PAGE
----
Childersburg, Alabama. WPA (Works Progress Administration) day for nursey for defense workers children2 (John Collier, LOC)

Childersburg, Alabama. WPA (Works Progress Administration) day for nursery for defense workers children (John Collier, Library of Congress)

Childersburg, Alabama. WPA (Works Progress Administration) day nursey for defense workers children May 1942 (John Collier, Library of Congress)

Childersburg, Alabama. WPA (Works Progress Administration) day nursery for defense workers children May 1942 (John Collier, Library of Congress)

Gave wartime stimulus funds to communities

When the Lanham Act was passed, it gave wartime stimulus funds to local communities to build and staff their own child care facilities. The services were open to high-income, low-income, high-education, low-education, married mothers, unmarried mothers, the employed and the unemployed. At first, a flat charge was paid, then 50 cents per day. This was later increased to 75 cents a day.

The Act came was passed because all women were being asked to enter the workplace and mothers had no place to leave their children.

Childersburg, Alabama. WPA (Works Progress Administration) day nursey for defense workers children May 1942 (John Collier, LOC)

Childersburg, Alabama. WPA (Works Progress Administration) day nursery for defense workers children May 1942 (John Collier, Library of Congress)

Childersburg, Alabama. WPA (Works Progress Administration) defense workers child ( May 1942, John Collier, LOC)

Childersburg, Alabama. WPA (Works Progress Administration) defense workers child ( May 1942, John Collier, Library of Congress)

Childersburg, Alabama. WPA sand box day nursey for defense workers children May 1942 (John Collier, Library of Congress)

Childersburg, Alabama. WPA sand box day nursery for defense workers children May 1942 (John Collier, Library of Congress)

Discontinued after the World

It is estimated that 130,000 children were enrolled federally sponsored day care centers in all but one state and in D. C. (New Mexico was the only state not to request child care funding via the Lanham Act. The program was discontinued after World War II.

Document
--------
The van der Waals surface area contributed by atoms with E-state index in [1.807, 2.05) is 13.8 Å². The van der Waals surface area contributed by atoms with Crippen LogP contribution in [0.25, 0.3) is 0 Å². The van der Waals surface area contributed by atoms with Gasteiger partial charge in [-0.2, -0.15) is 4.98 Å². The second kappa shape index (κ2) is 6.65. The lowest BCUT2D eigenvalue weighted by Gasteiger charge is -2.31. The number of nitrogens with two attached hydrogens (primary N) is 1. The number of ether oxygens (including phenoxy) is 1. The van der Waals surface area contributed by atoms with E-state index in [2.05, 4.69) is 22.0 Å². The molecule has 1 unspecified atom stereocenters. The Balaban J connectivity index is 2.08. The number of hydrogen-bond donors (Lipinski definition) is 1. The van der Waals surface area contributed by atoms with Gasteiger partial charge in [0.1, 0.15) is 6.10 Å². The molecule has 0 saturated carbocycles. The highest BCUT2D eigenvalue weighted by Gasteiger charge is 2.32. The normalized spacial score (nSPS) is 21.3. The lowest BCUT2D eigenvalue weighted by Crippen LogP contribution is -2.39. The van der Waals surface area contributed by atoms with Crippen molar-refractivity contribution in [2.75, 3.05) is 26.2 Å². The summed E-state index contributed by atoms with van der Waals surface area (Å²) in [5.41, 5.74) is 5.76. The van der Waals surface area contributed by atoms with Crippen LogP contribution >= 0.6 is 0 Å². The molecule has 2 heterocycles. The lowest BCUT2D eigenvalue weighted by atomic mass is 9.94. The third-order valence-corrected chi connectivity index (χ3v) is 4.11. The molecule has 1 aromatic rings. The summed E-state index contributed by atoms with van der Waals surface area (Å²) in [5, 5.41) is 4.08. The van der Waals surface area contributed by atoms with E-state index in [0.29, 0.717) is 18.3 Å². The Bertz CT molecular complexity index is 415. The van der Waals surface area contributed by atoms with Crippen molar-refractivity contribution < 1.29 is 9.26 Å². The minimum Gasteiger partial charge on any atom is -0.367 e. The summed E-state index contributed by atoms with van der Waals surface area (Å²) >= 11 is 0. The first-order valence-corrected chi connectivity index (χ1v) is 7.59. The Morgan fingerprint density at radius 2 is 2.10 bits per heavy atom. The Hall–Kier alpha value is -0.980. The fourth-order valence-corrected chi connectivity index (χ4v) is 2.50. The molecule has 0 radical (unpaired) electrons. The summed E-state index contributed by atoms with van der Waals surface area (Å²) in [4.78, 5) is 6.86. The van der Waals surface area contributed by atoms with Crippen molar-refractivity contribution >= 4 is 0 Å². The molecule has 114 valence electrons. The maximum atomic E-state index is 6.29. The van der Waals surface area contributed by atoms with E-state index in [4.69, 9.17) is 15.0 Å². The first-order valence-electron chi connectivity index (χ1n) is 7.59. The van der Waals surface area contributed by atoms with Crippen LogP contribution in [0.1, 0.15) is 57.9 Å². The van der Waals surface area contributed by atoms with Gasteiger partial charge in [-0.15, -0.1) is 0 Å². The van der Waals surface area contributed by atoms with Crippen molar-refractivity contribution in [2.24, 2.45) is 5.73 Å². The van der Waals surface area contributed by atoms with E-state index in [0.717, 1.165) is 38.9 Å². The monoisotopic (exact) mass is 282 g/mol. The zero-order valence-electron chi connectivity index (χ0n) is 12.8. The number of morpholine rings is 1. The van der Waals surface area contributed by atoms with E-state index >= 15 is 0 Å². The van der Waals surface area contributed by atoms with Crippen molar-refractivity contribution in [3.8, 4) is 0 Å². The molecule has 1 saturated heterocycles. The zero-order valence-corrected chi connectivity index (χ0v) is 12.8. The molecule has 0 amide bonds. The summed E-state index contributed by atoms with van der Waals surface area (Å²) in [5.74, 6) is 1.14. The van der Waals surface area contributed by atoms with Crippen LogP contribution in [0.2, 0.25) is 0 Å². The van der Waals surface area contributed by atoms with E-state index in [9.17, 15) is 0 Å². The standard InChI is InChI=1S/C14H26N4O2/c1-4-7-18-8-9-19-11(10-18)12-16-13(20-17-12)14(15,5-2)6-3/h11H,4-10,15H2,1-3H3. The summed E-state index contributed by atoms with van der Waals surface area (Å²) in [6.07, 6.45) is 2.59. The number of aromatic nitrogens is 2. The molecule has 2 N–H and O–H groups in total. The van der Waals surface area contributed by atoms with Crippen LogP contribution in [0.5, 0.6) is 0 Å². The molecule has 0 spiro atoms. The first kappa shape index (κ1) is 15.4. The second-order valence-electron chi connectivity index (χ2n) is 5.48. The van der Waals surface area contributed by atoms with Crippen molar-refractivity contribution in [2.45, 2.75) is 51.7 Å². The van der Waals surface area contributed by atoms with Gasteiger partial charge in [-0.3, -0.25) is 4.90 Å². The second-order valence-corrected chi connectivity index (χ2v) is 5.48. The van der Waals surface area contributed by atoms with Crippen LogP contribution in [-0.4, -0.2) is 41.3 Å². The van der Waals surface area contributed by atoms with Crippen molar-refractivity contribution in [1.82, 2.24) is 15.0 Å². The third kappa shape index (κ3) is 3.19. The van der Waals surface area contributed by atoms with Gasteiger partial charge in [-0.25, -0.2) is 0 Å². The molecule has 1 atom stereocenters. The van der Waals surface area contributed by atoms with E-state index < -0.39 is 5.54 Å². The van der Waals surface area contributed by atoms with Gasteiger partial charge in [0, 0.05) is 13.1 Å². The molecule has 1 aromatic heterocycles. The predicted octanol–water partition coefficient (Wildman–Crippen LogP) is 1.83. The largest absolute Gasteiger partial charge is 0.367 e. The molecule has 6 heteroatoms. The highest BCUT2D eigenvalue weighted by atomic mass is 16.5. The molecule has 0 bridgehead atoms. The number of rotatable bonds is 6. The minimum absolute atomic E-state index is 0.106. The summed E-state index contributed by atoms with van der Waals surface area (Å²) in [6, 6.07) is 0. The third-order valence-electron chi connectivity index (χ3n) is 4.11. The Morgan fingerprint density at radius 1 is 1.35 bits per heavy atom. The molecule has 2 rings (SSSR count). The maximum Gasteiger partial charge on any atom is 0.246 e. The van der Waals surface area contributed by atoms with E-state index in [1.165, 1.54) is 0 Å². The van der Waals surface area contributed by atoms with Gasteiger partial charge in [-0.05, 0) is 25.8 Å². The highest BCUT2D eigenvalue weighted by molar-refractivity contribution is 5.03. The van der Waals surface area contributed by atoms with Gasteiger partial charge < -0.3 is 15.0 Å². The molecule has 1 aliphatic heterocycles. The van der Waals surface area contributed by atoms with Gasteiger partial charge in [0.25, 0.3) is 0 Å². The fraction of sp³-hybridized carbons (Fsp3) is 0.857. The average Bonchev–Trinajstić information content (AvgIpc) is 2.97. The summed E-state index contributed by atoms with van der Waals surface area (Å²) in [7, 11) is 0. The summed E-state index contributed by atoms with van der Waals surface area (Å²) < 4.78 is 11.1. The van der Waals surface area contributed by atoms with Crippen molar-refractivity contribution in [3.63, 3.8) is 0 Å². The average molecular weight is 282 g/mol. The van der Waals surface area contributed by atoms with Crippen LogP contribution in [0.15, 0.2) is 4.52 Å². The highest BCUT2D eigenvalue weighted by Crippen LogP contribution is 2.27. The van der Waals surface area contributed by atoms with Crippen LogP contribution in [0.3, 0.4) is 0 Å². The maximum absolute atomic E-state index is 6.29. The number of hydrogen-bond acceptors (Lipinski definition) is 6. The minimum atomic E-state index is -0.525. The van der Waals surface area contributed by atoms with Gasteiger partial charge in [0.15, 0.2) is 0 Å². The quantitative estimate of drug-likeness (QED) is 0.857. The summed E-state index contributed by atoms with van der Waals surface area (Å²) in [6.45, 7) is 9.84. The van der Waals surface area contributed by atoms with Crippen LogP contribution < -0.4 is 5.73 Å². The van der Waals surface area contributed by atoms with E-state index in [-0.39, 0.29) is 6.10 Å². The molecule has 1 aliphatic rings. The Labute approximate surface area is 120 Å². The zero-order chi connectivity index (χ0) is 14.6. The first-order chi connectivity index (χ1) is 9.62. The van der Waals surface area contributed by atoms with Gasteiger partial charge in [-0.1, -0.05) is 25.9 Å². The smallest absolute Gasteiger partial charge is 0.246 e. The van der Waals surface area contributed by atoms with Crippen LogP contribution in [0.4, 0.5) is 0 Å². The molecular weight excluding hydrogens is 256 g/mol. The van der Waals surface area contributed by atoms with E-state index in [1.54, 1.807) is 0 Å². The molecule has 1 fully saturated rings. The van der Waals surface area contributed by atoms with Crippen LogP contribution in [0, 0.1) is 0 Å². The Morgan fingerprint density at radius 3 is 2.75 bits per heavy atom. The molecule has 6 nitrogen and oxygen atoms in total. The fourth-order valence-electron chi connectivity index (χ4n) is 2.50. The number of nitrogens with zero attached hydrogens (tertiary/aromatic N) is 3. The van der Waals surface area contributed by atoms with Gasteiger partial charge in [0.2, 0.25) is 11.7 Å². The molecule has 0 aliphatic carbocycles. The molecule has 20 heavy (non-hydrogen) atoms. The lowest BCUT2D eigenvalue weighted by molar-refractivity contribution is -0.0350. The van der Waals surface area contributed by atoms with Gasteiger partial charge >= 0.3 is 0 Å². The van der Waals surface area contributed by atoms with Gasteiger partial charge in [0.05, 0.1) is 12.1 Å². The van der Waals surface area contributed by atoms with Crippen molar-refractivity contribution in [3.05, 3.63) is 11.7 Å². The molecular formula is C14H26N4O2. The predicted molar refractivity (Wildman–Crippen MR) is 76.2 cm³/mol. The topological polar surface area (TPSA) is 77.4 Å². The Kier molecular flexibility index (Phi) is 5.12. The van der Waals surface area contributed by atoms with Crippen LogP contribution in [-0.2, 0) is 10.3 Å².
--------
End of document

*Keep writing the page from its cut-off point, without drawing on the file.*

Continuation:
ALABAMA FOOTPRINTS Immigrants: Lost & Forgotten Stories includes some lost & forgotten stories of their experiences such as:

  • The Birth of Twickenham
  • Captain Slick – Fact or Fiction
  • Vine & Olive Company
  • The Death of Stooka
  • President Monroe’s Surprise Visit To Huntsville

ALABAMA FOOTPRINTS Immigrants: Lost & Forgotten Stories (Volume 5)


By (author): Donna R Causey
List Price: $11.77 USD
New From: $11.42 USD In Stock

About Donna R Causey

Donna R. Causey, resident of Alabama, was a teacher in the public school system for twenty years. When she retired, Donna found time to focus on her lifetime passion for historical writing. She developed the websites www.alabamapioneers and www.daysgoneby.me All her books can be purchased at Amazon.com and Barnes & Noble. She has authored numerous genealogy books. RIBBON OF LOVE: A Novel Of Colonial America (TAPESTRY OF LOVE) is her first novel in the Tapestry of Love about her family where she uses actual characters, facts, dates and places to create a story about life as it might have happened in colonial Virginia. Faith and Courage: Tapestry of Love (Volume 2) is the second book and the third FreeHearts: A Novel of Colonial America (Book 3 in the Tapestry of Love Series) Discordance: The Cottinghams (Volume 1) is the continuation of the story. . For a complete list of books, visit Donna R Causey

6 comments

  1. Rick Bozeman

    Just north of Childersburg on Plant Rd. are what looks to be the remnants of that WWII plant in the film. One large building and two old large stacks and you can also tell from the air the parking lot locations.

  2. Clayt James

    Ashley Littrell Childress

  3. Kathy Baldwin

    Meagan and Lauren Oubre

  4. Janey Whitten Sabel

    This site is becoming one of my favorites to read. TY for interesting articles!